Alaska Pays Us: What is the PFD?

You’ve heard rumors. “Alaska will pay you just to live there.” Maybe you’ve seen references to this. Well, I’m here to tell you, as an Alaskan, that it’s true. In Alaska, a PFD does not mean a life jacket (those we mainly just call “life jackets”). The PFD is the “Permanent Fund Dividend.” The Alaska Permanent Fund is an investment fund the state of Alaska voted to create in 1976 as the oil pipeline was just finishing up. The constitutional amendment created states: “At least 25 percent of all mineral lease rentals, royalties, royalty sales proceeds, federal mineral revenue-sharing payments and bonuses received by the state be placed in a permanent fund, the principal of which may only be used for income-producing investments.” Basically, the state of Alaska saw that with the oil pipeline about to open, oil would become a big deal financially to the state for awhile. So, they set up a fund in which they put 25% of all profits. And every year, the interest produced from the fund is divvied up between all investors: every Alaskan man, woman, and child.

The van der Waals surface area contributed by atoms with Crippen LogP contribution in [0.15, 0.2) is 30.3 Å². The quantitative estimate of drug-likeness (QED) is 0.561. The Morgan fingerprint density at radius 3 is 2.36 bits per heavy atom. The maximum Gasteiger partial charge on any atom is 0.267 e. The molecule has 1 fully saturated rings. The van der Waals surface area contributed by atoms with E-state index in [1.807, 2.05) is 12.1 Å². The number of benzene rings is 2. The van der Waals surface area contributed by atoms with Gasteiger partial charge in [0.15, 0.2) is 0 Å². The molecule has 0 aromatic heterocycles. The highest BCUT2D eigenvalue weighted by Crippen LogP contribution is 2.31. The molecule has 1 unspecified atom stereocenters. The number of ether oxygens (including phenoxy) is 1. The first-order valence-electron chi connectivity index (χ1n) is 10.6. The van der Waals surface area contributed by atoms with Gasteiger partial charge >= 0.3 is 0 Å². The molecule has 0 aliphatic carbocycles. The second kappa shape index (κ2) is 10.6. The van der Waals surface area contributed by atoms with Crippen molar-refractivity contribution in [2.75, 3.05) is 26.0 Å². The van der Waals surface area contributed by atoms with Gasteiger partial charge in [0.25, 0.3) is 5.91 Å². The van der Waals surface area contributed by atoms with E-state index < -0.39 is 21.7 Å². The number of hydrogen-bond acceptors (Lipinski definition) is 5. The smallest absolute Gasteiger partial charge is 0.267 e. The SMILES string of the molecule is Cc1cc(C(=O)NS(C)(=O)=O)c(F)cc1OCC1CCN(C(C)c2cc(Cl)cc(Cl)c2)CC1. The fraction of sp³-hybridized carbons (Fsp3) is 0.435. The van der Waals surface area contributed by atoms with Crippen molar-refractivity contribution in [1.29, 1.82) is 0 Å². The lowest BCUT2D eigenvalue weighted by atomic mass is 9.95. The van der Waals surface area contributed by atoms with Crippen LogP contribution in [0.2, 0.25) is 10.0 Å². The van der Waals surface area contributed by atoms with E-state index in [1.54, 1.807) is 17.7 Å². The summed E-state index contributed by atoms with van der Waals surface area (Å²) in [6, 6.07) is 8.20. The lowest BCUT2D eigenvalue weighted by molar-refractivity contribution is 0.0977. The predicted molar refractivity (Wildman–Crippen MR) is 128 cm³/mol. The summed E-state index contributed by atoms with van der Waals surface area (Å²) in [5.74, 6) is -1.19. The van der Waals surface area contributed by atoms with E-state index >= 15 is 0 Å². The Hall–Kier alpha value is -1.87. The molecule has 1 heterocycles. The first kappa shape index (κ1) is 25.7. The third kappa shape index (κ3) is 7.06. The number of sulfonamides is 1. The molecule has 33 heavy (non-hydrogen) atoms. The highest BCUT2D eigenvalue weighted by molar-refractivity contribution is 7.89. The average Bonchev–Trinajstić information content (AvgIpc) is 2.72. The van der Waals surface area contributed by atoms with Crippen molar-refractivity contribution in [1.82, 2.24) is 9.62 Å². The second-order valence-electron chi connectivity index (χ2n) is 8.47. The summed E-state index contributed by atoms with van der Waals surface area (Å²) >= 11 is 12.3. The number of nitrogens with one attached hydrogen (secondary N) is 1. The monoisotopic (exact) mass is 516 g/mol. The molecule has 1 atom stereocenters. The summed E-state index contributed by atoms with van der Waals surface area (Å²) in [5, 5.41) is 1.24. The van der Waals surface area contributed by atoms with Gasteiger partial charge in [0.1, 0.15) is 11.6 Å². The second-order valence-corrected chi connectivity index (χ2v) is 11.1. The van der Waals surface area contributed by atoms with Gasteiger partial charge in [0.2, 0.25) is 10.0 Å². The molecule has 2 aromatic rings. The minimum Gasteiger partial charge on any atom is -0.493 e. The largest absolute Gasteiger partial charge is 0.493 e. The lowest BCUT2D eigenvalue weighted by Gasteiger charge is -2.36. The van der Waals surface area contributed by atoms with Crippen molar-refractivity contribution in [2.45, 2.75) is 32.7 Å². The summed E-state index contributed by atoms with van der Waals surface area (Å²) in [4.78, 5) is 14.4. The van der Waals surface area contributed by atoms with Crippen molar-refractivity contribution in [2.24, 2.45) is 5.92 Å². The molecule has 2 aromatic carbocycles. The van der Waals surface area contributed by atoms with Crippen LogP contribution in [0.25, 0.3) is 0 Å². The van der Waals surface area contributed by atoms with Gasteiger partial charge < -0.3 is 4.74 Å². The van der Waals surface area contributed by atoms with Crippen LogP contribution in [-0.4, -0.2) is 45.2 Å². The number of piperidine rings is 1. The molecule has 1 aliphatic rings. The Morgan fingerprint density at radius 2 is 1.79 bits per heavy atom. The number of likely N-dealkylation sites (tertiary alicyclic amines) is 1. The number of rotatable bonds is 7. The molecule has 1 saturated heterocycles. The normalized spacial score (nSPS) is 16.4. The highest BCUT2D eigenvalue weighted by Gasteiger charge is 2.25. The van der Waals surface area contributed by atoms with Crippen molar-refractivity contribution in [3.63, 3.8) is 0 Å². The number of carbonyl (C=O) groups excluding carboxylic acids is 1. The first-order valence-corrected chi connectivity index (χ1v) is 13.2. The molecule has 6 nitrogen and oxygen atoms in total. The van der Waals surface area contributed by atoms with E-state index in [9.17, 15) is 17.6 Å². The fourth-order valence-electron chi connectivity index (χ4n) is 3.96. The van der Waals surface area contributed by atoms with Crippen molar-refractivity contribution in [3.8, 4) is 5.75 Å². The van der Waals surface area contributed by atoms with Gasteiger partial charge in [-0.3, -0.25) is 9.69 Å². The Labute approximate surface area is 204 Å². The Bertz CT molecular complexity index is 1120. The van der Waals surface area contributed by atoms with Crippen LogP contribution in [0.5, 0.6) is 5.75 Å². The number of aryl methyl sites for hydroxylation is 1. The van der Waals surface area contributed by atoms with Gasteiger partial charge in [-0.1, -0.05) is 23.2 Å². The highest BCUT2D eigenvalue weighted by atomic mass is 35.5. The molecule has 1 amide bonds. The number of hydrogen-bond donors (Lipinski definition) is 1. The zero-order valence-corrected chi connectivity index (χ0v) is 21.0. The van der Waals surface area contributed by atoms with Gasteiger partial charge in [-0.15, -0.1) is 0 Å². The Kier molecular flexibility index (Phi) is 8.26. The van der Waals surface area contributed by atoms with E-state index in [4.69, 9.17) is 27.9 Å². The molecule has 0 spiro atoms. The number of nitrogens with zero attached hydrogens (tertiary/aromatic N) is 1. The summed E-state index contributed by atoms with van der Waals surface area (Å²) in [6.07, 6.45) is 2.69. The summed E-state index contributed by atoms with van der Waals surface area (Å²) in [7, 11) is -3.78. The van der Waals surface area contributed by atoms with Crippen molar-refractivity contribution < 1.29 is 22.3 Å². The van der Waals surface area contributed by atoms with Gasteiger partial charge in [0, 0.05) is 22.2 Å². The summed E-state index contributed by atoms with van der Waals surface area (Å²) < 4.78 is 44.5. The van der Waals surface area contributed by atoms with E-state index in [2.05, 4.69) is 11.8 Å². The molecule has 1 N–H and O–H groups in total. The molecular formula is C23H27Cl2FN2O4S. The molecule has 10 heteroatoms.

The calculation is based on a five-year average and an elaborate formula. In September, the dividend amount is announced by the governor (who ceremoniously opens the envelope like an awards show). So how much money are we talking? In 2012, it was $878, in 2013 it was $900 and last year it was $1884 (because it’s based on a 5 year average, the Great Recession of 2009 dropped off in 2014 so we’re on the up and up!). This dividend is a per person amount that is given to all eligible Alaskans. You have to live in Alaska for the entire calendar year prior to this event or be born in the state during that year. There are also rules as to how many days you are allowed to be out of the state per year and ties you maintain with other states. And you have to apply (which takes five minutes per person online). In October, there is a day referred to as “PFD day.” It’s an unofficial holiday around here. Imagine if there was one single day in which the entire United States received a direct deposited tax refund. It’s nuts. It’s a much larger shopping day than Black Friday. Businesses have special PFD sales and stores are crowded.

I always say that the PFD makes for a very interesting economic experiment. What if the government tried to actually spend the principle of the fund? Every single Alaska citizen has equal financial ties to that fund. If the principle goes down, the dividend goes down. Can you imagine the riots?